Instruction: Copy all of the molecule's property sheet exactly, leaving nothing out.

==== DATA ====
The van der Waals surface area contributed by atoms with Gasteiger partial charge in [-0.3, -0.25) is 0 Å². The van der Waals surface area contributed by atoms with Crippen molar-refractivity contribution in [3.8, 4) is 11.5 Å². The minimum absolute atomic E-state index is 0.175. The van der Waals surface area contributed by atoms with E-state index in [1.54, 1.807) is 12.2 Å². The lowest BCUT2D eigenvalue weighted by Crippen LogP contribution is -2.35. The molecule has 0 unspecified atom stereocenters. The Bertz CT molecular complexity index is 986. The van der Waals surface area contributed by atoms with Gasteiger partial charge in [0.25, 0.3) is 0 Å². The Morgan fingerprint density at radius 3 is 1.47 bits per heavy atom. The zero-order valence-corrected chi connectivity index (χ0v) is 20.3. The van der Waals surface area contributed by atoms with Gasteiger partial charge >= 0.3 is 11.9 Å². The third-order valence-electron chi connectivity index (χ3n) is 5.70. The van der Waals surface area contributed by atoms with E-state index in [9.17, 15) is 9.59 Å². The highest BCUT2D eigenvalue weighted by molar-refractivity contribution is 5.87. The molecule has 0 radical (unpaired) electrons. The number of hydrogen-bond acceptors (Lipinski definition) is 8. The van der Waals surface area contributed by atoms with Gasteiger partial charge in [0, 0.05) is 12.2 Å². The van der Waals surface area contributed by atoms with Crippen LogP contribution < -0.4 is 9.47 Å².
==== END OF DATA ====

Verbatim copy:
The van der Waals surface area contributed by atoms with Gasteiger partial charge in [-0.3, -0.25) is 0 Å². The van der Waals surface area contributed by atoms with Crippen molar-refractivity contribution in [3.8, 4) is 11.5 Å². The minimum absolute atomic E-state index is 0.175. The van der Waals surface area contributed by atoms with E-state index in [1.54, 1.807) is 12.2 Å². The lowest BCUT2D eigenvalue weighted by Crippen LogP contribution is -2.35. The molecule has 0 unspecified atom stereocenters. The Bertz CT molecular complexity index is 986. The van der Waals surface area contributed by atoms with Gasteiger partial charge in [0.25, 0.3) is 0 Å². The Morgan fingerprint density at radius 3 is 1.47 bits per heavy atom. The zero-order valence-corrected chi connectivity index (χ0v) is 20.3. The van der Waals surface area contributed by atoms with Gasteiger partial charge >= 0.3 is 11.9 Å². The third-order valence-electron chi connectivity index (χ3n) is 5.70. The van der Waals surface area contributed by atoms with E-state index in [9.17, 15) is 9.59 Å². The highest BCUT2D eigenvalue weighted by molar-refractivity contribution is 5.87. The molecule has 0 radical (unpaired) electrons. The number of hydrogen-bond acceptors (Lipinski definition) is 8. The van der Waals surface area contributed by atoms with Gasteiger partial charge in [0, 0.05) is 12.2 Å². The van der Waals surface area contributed by atoms with Crippen LogP contribution < -0.4 is 9.47 Å².